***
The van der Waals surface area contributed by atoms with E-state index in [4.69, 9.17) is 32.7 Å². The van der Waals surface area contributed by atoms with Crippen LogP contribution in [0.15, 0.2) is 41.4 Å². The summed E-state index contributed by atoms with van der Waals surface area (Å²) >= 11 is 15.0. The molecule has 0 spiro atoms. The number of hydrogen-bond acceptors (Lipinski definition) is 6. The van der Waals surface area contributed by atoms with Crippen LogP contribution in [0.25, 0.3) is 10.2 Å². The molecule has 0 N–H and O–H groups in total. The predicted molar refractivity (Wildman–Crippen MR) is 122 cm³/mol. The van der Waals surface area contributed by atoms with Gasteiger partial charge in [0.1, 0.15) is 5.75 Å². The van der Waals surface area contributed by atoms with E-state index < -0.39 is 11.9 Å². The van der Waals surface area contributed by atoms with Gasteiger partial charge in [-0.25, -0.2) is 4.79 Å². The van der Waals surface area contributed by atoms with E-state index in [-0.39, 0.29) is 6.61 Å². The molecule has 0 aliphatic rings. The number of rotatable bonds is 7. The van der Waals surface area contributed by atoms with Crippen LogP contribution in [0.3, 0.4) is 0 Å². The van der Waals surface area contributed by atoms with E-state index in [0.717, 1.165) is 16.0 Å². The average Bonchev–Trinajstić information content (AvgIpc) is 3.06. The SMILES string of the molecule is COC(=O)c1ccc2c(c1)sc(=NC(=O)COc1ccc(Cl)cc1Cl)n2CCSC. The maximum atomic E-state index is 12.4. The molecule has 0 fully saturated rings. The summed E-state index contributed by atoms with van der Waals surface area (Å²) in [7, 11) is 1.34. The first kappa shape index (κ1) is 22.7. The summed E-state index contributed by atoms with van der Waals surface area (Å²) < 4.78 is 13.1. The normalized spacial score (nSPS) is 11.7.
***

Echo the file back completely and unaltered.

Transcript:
The van der Waals surface area contributed by atoms with E-state index in [4.69, 9.17) is 32.7 Å². The van der Waals surface area contributed by atoms with Crippen LogP contribution in [0.15, 0.2) is 41.4 Å². The summed E-state index contributed by atoms with van der Waals surface area (Å²) >= 11 is 15.0. The molecule has 0 spiro atoms. The number of hydrogen-bond acceptors (Lipinski definition) is 6. The van der Waals surface area contributed by atoms with Crippen LogP contribution in [0.25, 0.3) is 10.2 Å². The molecule has 0 N–H and O–H groups in total. The predicted molar refractivity (Wildman–Crippen MR) is 122 cm³/mol. The van der Waals surface area contributed by atoms with Gasteiger partial charge in [0.1, 0.15) is 5.75 Å². The van der Waals surface area contributed by atoms with E-state index < -0.39 is 11.9 Å². The van der Waals surface area contributed by atoms with Gasteiger partial charge in [-0.25, -0.2) is 4.79 Å². The van der Waals surface area contributed by atoms with E-state index in [-0.39, 0.29) is 6.61 Å². The molecule has 0 aliphatic rings. The number of rotatable bonds is 7. The van der Waals surface area contributed by atoms with Crippen LogP contribution in [0.3, 0.4) is 0 Å². The van der Waals surface area contributed by atoms with E-state index in [0.717, 1.165) is 16.0 Å². The average Bonchev–Trinajstić information content (AvgIpc) is 3.06. The SMILES string of the molecule is COC(=O)c1ccc2c(c1)sc(=NC(=O)COc1ccc(Cl)cc1Cl)n2CCSC. The maximum atomic E-state index is 12.4. The molecule has 0 fully saturated rings. The summed E-state index contributed by atoms with van der Waals surface area (Å²) in [7, 11) is 1.34. The first kappa shape index (κ1) is 22.7. The summed E-state index contributed by atoms with van der Waals surface area (Å²) < 4.78 is 13.1. The normalized spacial score (nSPS) is 11.7.